The shape of Japanese territory has allowed fishing to become a focal point for both food and economic development. Tokyo Bay is a crossroads of two marine currents of different temperature, which increases the level of fisheries: we are talking about the warm current of Kuroshio (the second largest current in the world) coming from the south, which in Japan branches in the current Tsushima , and the cold of Oyashio coming from the north, from the Bering Sea. The combination favors the development of the plankton, which in turn fosters the development of fish stocks, allowing the Japanese coast to cover up to eight thousand varieties of different fish.
The kitchen, as we all know, is therefore heavily based on the use of fish rather than meat, and even in this aspect up to a few years ago, the small stature of the Asians was linked: although the stature is actually conditioned by the diet, reconnecting everything to fish abuse in its diet seems to have become, over time, more of a disadvantage than other.
Japan, however, does not care about fishing, because it is often counteracted by weather: it is carved in memory of all the tsunami that struck Fukushima in 2011, but not least monsoons and typhoons affecting the sea and the coast, destroying the fish ecosystem. Among other things to consider is the huge uranium transport that Kuroshio runs daily: Hawaii Reporter reported in 2007 that the amount of uranium transported in one year is 5, 2 tons.
There are also many fishing bans that have prevented Japanese people from engaging in their fishing boats and starting in the famous hunting boots that have also seen them in the Pacific whales. In 2014, therefore, quite recently, the Japanese government has begun to disguise their hunting activities for cetaceans under concealment, by extorting their raids for scientific purposes.
Lastly, the progressive pollution of coastal waters is another great enemy of fishing: in Tokyo, in particular, bathing is forbidden in most of the coast, starting from Odaiba, the artificial island created off the capital. Salmon, herring, sardines and anchovies are the most popular species from the Japanese, from Hokkaido to Honshu, from Kushiro to Wakkanai. Currently Japan,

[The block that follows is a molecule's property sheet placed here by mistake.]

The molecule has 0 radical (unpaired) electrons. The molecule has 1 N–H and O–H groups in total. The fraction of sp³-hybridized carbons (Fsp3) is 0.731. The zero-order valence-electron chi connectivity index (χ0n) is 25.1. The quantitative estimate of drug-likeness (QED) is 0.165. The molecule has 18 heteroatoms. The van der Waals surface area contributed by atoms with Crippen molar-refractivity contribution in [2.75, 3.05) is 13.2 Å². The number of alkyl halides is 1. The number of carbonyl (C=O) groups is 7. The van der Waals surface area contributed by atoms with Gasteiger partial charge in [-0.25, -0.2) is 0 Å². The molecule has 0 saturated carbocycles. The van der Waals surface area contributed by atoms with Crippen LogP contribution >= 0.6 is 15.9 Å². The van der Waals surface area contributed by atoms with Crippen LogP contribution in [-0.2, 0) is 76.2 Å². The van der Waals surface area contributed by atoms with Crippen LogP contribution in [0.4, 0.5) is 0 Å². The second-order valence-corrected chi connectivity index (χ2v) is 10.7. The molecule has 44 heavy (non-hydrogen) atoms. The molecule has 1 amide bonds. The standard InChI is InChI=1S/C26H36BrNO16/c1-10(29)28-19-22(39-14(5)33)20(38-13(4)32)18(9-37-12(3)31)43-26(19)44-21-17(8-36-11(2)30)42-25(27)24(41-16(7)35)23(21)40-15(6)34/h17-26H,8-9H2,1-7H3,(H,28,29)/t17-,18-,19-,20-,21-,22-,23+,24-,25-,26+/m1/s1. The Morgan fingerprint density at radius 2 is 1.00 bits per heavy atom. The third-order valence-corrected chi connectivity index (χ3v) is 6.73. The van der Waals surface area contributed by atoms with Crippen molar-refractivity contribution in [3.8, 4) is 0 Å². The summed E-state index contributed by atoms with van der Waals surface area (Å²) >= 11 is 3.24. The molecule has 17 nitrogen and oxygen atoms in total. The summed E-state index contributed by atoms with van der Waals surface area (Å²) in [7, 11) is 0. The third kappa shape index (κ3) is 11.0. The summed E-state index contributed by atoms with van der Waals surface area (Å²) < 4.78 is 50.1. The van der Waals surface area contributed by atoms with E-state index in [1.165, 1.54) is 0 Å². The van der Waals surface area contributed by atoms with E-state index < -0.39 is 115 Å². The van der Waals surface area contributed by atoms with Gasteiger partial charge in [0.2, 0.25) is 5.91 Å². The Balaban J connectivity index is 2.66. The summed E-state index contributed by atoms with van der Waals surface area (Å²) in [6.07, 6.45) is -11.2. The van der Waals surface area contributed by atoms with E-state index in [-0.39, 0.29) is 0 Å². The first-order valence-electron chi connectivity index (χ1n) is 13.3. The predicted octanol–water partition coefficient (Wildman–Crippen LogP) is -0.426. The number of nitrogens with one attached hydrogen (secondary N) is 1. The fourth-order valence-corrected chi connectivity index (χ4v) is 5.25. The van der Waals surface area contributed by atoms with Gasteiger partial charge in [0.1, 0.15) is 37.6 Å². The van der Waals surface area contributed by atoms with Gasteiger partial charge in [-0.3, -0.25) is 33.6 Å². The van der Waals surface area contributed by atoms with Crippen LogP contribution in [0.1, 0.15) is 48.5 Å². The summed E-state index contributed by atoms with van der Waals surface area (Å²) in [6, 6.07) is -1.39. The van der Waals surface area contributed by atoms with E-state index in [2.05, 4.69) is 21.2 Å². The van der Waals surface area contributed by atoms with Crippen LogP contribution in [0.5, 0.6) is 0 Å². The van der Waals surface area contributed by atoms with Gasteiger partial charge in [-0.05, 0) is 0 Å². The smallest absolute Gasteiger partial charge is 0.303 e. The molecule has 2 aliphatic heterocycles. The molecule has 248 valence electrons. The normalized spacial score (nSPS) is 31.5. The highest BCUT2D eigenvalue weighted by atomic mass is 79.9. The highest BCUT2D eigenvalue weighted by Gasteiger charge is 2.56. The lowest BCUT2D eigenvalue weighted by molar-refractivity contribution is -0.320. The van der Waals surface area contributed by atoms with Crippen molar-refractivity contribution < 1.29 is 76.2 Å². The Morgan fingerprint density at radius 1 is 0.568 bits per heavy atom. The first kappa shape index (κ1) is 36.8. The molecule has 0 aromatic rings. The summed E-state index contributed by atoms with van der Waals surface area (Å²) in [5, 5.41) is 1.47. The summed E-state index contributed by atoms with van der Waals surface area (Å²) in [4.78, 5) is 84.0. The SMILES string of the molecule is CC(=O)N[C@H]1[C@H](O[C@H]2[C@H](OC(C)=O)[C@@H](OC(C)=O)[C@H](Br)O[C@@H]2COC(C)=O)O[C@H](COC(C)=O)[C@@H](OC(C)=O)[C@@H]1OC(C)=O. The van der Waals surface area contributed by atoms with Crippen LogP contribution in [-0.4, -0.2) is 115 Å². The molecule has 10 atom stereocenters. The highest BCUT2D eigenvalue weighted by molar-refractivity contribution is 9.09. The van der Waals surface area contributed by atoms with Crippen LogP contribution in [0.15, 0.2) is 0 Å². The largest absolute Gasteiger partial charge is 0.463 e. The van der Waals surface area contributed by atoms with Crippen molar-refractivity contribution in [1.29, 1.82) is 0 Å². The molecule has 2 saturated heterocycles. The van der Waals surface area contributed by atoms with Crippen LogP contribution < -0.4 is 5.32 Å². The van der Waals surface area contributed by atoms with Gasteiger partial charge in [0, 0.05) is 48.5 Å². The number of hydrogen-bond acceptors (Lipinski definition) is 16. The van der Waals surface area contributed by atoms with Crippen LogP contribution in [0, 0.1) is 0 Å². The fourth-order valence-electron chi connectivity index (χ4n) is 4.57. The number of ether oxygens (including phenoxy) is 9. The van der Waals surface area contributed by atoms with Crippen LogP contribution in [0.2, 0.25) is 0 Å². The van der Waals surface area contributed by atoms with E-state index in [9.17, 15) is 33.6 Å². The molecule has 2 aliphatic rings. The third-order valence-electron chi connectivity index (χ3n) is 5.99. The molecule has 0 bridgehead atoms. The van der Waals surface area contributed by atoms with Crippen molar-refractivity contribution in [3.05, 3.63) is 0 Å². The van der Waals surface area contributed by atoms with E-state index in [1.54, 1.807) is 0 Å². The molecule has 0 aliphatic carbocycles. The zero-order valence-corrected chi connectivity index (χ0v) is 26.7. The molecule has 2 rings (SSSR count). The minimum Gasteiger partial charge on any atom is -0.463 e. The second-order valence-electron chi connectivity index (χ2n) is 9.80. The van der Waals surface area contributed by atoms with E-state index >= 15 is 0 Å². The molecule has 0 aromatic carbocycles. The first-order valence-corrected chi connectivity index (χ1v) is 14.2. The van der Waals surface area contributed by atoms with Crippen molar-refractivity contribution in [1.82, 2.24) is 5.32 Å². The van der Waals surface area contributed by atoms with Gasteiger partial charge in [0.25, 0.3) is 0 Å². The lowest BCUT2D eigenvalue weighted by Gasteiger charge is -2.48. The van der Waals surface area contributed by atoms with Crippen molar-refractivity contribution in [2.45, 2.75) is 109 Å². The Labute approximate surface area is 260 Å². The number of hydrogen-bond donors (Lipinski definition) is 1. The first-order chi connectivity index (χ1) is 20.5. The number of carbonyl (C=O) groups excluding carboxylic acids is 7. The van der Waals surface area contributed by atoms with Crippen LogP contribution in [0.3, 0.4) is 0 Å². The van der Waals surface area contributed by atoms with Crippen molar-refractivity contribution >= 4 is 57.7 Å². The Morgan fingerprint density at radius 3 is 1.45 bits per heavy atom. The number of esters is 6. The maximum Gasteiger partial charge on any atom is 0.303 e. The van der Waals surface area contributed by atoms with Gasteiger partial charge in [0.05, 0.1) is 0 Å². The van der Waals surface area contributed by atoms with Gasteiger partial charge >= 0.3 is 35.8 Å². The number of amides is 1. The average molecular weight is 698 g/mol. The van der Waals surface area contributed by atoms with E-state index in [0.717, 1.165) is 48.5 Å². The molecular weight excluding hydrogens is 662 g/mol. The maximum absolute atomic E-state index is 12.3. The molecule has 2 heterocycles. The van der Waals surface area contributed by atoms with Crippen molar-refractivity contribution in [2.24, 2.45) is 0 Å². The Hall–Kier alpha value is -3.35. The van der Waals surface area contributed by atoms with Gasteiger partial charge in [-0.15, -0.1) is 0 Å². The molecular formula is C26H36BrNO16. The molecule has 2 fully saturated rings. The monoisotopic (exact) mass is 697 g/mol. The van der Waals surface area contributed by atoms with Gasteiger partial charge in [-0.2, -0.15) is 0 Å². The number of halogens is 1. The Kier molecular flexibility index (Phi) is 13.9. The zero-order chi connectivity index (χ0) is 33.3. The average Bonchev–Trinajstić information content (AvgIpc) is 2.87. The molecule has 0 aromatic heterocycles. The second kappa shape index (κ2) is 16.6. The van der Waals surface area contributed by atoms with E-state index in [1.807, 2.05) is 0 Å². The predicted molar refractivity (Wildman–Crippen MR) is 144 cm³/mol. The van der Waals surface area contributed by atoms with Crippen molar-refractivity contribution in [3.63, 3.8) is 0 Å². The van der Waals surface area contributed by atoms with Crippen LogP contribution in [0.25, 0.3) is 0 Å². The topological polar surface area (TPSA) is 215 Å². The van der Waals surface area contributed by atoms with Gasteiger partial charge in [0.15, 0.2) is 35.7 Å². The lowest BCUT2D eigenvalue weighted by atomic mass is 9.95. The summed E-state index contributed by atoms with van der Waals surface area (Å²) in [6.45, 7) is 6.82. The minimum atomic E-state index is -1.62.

The fisherman’s story
Fishing, however, is not just a modern phenomenon, it is not just a exploitation of the sea as it likes. Fishing is a religion. There is no precise moment in the history of Japan during which fishing was born: there has always been. During the Heian and Edo period, the high dignitaries worried about continuing the Ukai fishing culture: this technique involved the use of a bird type, namely cormorants, for catching freshwater fish.
Of course, this technique, though very scenic, did not seem to be able to bring great benefits, especially since the cormorant was exclusively fed with fish, becoming a true competitor of man: so the Ukai was abandoned by favoring techniques that during the Edo period were overwhelming. In 1936, only in Japan, more than 4,000,000 tons of fish were caught.
Only the war succeeded in halting Japan, because in the ’40s the amount of fishing dropped significantly, reducing the size of the half; then, however, the force and the abnegation were overwhelmed by warlike calamities and everything was reestablished. The fish industry in 1952 returned to high figures, which exceeded those previously mentioned in 1936.
In 1972, the quantities hit 10 million tonnes, doubling what it had been twenty years earlier: an activity that over time has learned to engage any Japanese, not just as a job, but as a true passion to cultivate. The sea allows it, the peace of the souls of the Sol Levante is a great accomplice, so fishing has conquered Japan. Among other things, outside of what is the real seafood supply, the Japanese also apply to catch oysters and pearls.
A phenomenon that Yoko Taro has tried to replicate inNieR: Automatic in which, unlike Final Fantasy XV , you could get to retrieve any type of object from pearls to the one that required one of the trophies of the game, namely the retrieval of an old Pod, abandoned between the waters of the submerged city.